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Mr. Murphy: I was wondering when the Conservative party was going to attack the National Assembly. I must

5 Mar 2001 : Column 50

tell the hon. Gentleman that the national health service in Wales will, I think, receive an extra £1.3 billion over the next three years. That is the biggest increase ever, and the service treats more people in Wales than ever before.

As for the speech by the leader of the hon. Gentleman's party over the weekend, Welsh people are disturbed by such comments. The devolution settlement, which we all believe is the way ahead, could be seriously undermined by such an attitude to the European Union. Objective 1 European structural funding is vital to ensure that our gross domestic product and economy improve. What would happen if we withdrew from the EU?

Mr. Clifton-Brown: The Secretary of State knows that we are not going to do that.

Mr. Murphy: Conservatives suggest the next best thing. They never have a warm word for what comes out of Europe. Their spokesmen, from party leader down, have nothing good to say about the EU, even though the lives of millions of people in Wales will be improved by EU structural funding.

Xenophobia about all things foreign, whether that is expressed towards a foreigner from the EU or a foreigner from England, undermines the devolution settlement and the basic tolerance of the Welsh people. Were the Conservatives to win the election--which they will not--I suspect that this would be the last Adjournment debate on Welsh affairs. It is their policy that all Members of Parliament should cease to be equal. According to the leader of the Conservative party, it is their priority to strip Welsh and Scottish Members of Parliament of their rights to vote on many matters that come before the House. For the first time, we would have different classes of Members of Parliament. The Conservatives are supposed to be the party of the Union, but on English laws they plan to have nothing but English votes.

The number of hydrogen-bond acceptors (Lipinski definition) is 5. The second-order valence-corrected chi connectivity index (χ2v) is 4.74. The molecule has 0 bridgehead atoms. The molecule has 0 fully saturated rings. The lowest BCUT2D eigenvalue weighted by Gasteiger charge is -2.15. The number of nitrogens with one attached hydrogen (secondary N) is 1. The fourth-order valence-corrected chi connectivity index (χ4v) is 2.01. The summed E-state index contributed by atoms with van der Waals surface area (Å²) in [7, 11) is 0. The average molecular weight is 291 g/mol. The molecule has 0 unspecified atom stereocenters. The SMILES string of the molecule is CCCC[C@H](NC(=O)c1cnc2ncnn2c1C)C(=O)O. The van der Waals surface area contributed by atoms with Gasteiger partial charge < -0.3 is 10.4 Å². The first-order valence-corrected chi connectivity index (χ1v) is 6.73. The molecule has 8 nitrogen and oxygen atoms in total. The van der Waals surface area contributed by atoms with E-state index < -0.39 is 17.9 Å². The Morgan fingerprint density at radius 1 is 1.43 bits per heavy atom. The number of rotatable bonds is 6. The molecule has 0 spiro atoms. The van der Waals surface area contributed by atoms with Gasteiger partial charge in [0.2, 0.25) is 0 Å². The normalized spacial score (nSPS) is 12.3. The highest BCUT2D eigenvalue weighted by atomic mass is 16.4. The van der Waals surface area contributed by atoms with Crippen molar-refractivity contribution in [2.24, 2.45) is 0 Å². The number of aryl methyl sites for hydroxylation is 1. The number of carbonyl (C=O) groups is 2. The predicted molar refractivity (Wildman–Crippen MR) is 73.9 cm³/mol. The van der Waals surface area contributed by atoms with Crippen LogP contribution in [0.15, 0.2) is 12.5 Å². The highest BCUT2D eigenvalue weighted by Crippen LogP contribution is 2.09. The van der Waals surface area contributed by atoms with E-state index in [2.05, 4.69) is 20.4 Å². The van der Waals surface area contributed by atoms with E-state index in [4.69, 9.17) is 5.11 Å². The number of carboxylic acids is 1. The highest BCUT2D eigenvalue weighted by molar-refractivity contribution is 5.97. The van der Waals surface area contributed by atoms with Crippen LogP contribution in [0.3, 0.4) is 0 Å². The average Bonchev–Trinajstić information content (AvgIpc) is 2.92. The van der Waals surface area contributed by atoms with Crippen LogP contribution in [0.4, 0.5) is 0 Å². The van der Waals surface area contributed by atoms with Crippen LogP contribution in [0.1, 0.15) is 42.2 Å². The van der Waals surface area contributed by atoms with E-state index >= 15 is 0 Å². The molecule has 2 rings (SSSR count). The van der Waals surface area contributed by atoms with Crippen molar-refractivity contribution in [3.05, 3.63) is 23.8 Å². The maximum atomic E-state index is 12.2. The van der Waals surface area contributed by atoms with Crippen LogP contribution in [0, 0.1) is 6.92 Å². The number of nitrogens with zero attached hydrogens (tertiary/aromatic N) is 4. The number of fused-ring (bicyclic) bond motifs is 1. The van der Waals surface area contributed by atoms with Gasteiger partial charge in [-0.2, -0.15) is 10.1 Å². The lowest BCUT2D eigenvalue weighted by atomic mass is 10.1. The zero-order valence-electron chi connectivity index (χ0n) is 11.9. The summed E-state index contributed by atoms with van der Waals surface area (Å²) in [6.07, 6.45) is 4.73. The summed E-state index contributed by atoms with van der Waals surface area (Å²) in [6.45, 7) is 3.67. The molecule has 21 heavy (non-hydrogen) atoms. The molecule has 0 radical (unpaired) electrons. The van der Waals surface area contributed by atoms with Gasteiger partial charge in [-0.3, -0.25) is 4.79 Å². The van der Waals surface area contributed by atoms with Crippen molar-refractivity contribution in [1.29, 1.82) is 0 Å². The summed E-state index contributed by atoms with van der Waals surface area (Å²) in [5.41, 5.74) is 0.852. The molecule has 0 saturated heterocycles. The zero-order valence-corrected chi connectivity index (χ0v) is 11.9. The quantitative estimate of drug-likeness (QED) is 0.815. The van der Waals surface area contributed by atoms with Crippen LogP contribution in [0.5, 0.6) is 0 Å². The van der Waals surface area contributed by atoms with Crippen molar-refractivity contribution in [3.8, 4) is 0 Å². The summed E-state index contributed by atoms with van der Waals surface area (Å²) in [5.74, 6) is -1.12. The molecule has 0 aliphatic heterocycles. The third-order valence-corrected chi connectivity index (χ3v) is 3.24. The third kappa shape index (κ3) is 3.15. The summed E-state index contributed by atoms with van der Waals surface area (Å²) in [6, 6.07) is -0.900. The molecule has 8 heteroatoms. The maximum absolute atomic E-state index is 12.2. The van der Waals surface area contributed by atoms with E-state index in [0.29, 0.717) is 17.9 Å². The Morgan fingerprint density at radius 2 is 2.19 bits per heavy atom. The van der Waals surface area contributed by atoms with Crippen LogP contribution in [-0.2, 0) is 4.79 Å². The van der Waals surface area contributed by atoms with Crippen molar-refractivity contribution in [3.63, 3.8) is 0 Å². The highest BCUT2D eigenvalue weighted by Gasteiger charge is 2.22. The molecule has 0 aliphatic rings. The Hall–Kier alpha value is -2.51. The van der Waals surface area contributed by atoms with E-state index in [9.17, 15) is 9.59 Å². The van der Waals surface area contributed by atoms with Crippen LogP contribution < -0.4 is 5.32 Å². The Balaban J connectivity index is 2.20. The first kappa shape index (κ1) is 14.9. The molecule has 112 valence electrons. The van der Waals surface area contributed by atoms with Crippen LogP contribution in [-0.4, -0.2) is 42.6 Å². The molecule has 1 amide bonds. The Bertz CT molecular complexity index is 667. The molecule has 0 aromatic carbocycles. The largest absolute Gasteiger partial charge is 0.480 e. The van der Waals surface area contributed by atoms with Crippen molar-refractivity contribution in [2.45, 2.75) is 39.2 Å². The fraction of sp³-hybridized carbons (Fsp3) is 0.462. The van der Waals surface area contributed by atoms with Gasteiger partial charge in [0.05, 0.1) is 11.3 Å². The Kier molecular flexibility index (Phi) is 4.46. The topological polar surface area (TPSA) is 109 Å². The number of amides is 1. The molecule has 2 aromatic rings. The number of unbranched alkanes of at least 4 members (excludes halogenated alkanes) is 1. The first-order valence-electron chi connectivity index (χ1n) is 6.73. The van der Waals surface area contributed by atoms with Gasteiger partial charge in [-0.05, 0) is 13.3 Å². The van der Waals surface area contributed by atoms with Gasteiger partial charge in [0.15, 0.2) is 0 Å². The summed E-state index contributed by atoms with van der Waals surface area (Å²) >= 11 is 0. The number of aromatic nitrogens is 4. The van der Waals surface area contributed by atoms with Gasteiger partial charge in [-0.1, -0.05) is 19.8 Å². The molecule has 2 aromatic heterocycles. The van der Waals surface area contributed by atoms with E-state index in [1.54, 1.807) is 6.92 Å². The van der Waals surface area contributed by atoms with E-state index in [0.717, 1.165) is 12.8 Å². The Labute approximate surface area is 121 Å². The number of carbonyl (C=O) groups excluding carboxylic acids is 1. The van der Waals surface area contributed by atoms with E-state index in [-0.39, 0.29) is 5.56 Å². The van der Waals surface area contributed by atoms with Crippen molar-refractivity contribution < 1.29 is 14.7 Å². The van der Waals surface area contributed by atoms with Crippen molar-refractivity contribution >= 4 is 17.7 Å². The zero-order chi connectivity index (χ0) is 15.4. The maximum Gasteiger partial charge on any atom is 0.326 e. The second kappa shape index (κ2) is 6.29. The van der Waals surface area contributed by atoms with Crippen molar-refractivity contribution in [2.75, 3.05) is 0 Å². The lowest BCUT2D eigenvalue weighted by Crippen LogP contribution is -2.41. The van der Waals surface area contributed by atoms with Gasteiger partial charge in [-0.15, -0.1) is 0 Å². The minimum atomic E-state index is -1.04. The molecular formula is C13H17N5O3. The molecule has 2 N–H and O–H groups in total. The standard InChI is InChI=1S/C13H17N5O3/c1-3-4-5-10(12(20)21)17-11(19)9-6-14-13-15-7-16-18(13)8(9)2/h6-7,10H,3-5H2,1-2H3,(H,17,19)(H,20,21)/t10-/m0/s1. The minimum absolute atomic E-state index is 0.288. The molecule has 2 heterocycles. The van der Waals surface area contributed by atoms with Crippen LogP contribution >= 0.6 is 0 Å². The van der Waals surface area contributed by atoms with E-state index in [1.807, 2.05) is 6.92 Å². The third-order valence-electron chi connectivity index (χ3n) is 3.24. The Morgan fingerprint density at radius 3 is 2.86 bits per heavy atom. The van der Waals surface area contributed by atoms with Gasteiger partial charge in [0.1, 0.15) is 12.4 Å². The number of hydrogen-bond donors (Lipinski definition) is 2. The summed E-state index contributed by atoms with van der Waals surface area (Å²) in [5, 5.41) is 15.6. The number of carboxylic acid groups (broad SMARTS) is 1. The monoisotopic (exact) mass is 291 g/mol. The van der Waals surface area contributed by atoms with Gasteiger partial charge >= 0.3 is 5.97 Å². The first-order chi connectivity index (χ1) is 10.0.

We hear English nationalism from the Conservative party and Welsh nationalism from Plaid Cymru, but none of that coincides with what the Welsh people want. They want to be part of the United Kingdom, and they want their representatives to play a full role in the House of Commons. They do not want to be in a Wales that is split off and cut away from the rest of the UK.

Mr. Nigel Evans (Ribble Valley): Does the Secretary of State think it right that the decision on hunting with dogs in Scotland is being taken by the Scottish Parliament, but that Scottish MPs could come here and decide that issue on behalf of England and Wales?

Mr. Murphy: It is right. As soon as we try to make Members of Parliament who represent different parts of the UK have different rights and different ways of operating, we undermine the basis of the House of Commons. The vast majority of hon. Members represent English constituencies. If they all voted together, they would easily outvote Members of Parliament who represent constituencies in Northern Ireland, Scotland and Wales. The House has never divided the way in which it works between different parts of the UK. If that were to happen, it would be a recipe for the break-up of the UK and the House of Commons. Even such an illustrious person as yourself, Madam Deputy Speaker, would find it difficult to rule whether this Adjournment debate was a Welsh or a UK matter.

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Would turkeys vote for Christmas? Would the hon. Member for Ribble Valley (Mr. Evans) or the hon. Member for North Dorset vote to put themselves out of a job by backing such proposals? If the answer is yes, perhaps they should explain their participation in a debate on Welsh affairs, not to mention their participation in our proceedings on the Children's Commissioner for Wales Bill, when Members of Parliament who represented Scottish, Northern Irish and English constituencies--including even hon. Members from constituencies in Lancashire and Dorset--could come to the House of Commons, participate in the debate and vote on an exclusively Welsh Bill. As soon as we start dividing up matters for debate, that will be the beginning of the end of the United Kingdom. [Interruption.] The people of Wales created the Assembly by voting for it. Conservative Members should understand that a combination of their policy and that of the party that wants complete independence from the United Kingdom would undermine the devolution settlement and the unity of the nation.

Mr. Fabricant: The Secretary of State said that the people voted for the Assembly. Did not 75 per cent. of the Welsh people either abstain or vote against the Assembly?

Mr. Murphy: I make two points to the hon. Gentleman. First, two Conservative Prime Ministers between 1979 and 1997 represented minority Governments. Secondly, the hon. Gentleman himself was elected with a majority of just over 200, and I suspect that more people voted against him than voted for him.